How can you lose a lake? In the Chuckanut Mountains south of Bellingham you just bury the thing in a deep valley beneath a high sandstone cliff and ring it with lush Douglas-fir, hemlock, and cedar forest with a dense groundcover layer of salal, sword ferns, and low Oregon-grape. Add a muddy trail and you’ve got a perfect place to lose yourself for an afternoon.
That’s just what I did this afternoon under a sodden gray sky and chilly temperatures. Well, I didn’t actually get lost, but I did pay a visit to Lost Lake. Here’s the DNR map of the Chuckanut trail system I carried in my pack. You definitely want a map for the maze of trails up there, but it’s definitely worth it.
Lost Lake wasn’t the only attraction on my loop today. The view above is from a little peek-a-boo hole in the forest just off the Chuckanut Ridge connector that drops down to Cleator Road. I took that trail by accident, but this view made it worthwhile. That’s Lummi Island in the background.
I started my all-afternoon hike at the North Chuckanut trailhead off Chuckanut Drive just south of Fairhaven. From there I headed briskly up to the Interurban Trail and turned north. There’d been some trail work on the parking lot connector since I was there last, significantly improving a formerly muddy stretch with new gravel and new boardwalk.
From the Interurban I turned uphill on a newish unsigned connector that heads up to the end of California Street where I picked up the old logging road and continued up hill. I passed the junctions with the Hemlock Trail to Pine & Cedar Lakes, basically staying right at junctions to get to the Chuckanut Ridge Trail.
Chuckanut Ridge is a steep rock rib running roughly north-south and ending at the road-end parking lot on Cleator Road. The trail follows closely to the ridge with steep drops to the east and on clear days, nice views. The wind was brisk up there. I’d stripped to a pair of running shorts soon after getting on the trail but with the wind and temperatures hovering just under 40°F I put my t-shirt and wool sweater back on once I’d gained most of my elevation. The trail bobs up and down through the forest, pretty much hugging the ridge. Before I’d layered up, one lady runner coming the other way asked whether it was really warm enough to be shirtless in shorts. My response, “yes, when you’re doing 45 feet per minute vertical.”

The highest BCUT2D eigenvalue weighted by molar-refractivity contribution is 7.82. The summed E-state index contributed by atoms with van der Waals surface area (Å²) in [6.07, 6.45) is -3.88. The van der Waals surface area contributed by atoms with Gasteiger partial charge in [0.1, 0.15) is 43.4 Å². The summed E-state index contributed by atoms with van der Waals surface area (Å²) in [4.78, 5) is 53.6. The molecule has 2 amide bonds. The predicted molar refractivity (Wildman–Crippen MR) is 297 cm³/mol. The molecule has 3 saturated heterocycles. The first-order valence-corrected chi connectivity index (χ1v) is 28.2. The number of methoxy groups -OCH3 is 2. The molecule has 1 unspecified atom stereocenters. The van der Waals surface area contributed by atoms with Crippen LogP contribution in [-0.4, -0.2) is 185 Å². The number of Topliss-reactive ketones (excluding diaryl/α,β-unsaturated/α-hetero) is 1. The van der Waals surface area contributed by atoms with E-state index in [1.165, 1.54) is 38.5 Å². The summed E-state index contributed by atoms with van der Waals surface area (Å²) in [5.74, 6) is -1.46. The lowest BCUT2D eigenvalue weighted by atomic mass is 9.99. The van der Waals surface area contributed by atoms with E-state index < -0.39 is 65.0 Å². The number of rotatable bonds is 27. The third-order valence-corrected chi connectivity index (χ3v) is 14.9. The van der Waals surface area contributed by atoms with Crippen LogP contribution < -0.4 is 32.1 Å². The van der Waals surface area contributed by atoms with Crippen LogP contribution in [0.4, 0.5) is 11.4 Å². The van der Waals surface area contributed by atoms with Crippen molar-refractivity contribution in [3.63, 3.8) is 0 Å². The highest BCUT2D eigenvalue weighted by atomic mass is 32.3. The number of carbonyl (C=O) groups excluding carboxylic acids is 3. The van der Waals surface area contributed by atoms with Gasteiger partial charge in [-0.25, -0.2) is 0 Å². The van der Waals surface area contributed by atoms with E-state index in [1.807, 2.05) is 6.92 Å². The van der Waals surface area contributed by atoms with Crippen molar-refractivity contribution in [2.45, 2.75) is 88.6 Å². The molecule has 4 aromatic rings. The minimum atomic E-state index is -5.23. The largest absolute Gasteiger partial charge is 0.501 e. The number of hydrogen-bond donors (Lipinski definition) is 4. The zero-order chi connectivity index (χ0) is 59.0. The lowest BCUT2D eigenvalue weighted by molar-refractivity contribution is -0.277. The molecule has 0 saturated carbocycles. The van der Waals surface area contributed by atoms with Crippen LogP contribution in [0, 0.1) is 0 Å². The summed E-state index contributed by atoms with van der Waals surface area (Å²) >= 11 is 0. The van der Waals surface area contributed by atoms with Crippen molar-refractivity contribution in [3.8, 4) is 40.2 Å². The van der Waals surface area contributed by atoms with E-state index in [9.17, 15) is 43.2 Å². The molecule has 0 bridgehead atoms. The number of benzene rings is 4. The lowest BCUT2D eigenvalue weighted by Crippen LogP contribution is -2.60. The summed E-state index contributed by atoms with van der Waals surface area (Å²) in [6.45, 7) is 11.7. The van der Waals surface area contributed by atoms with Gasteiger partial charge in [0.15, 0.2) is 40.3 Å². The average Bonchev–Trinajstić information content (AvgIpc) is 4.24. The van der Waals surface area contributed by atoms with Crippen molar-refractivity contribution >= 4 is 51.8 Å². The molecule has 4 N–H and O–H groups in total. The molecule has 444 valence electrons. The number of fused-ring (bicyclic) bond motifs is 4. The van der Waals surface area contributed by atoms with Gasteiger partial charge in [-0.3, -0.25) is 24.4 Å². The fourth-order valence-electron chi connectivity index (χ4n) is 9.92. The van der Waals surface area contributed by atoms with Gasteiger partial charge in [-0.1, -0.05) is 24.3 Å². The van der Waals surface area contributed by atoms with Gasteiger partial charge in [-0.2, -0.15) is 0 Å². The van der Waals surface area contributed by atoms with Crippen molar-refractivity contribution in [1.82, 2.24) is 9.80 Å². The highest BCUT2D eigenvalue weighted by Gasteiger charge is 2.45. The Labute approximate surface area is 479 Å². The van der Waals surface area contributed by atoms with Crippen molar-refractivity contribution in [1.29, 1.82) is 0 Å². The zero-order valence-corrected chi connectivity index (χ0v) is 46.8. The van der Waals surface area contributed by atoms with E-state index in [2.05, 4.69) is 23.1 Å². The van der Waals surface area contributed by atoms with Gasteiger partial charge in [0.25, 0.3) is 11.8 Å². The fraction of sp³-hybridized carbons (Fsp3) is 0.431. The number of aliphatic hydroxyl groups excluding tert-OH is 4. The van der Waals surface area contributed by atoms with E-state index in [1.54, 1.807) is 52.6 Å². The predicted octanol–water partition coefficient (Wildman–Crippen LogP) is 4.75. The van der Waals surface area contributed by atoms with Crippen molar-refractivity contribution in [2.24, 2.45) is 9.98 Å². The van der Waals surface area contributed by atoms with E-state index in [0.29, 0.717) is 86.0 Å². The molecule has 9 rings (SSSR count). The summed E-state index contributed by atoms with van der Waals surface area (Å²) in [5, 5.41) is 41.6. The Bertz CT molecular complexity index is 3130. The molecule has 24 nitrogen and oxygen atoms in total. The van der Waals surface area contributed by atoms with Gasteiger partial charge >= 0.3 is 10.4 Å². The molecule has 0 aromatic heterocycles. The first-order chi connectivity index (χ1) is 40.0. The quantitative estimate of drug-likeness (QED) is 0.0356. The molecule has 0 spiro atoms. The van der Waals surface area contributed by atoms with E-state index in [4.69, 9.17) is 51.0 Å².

I turned right down a good trail that brought me out on Cleator Road instead of following the ridge all the way, which was what I’d intended to do. So I had to hike up the road a mile or so to get to the top.
From the road end the trail drops steeply down to the Fragrance Lake road and the South Lost Lake Trail, which winds around the south end of Chuckanut. All along the route the ground was carpeted with sword ferns and sometimes low Oregon-grape. Most of the trees were either Douglas-fir or western redcedar, with large patches of red alder and bigleaf maple as well. Salmonberry stems also formed thickets in places along the trail. Although I was hiking briskly there was still time to enjoy the typical lowland forest tapestry of greens and grays.
On this return route one turns left at each major junction. There’d been a trail crew on the Lost Lake trail since I’d been on it last so there weren’t as many muddy spots as before. The crew needs to get back and finish the job because there are still lots of low wet spots as you hike the route along the west side of the lake. I didn’t take the spur down to the lake itself as it was getting late and raining lightly.
This sandstone cliff was somewhere in the vicinity of Lost Lake. Since I hadn’t carried a tripod with me I had to find something solid to brace my camera on in the dim late afternoon light. I found a big fern-covered stump and used that. It limited my choice of vantage point more than a tripod would have, but my load was lighter. I was using my little Canon G12 and this was shot at ISO 800.
Not much farther along the trail there’s another long cliff, of which this is just a part. It’s even more impressive in person. For this one I braced my camera against a handy red alder at the side of the trail for a 1/4 second exposure, again at ISO 800.
By this time it was really getting dim and the rain had picked up a bit. I put my raincoat on and hunkered down for the rest of the hike back to the trailhead, which was still 3 or 4 miles away.
I got back to my truck at 5:15 pm, a little after official civil twilight and a good 45 minutes after sunset. The last part of the trail down from California Street to the Interurban was interesting in the near darkness as I tried to move fast but still avoid tripping over rocks and roots. I had a headlamp with me but don’t really like to hike with one. I’ve been hiking in near-darkness for nearly 50 years so why change now.
I’d set out for the four-hour hike mostly as a fitness excursion. There were a lot of other people out doing the same thing, whether hiking, mountain biking, or trail running. It’s not a trail for solitude, but the forest is definitely worth visiting. I don’t know just how long my loop was, but I’d guess somewhere between 8 and 12 miles.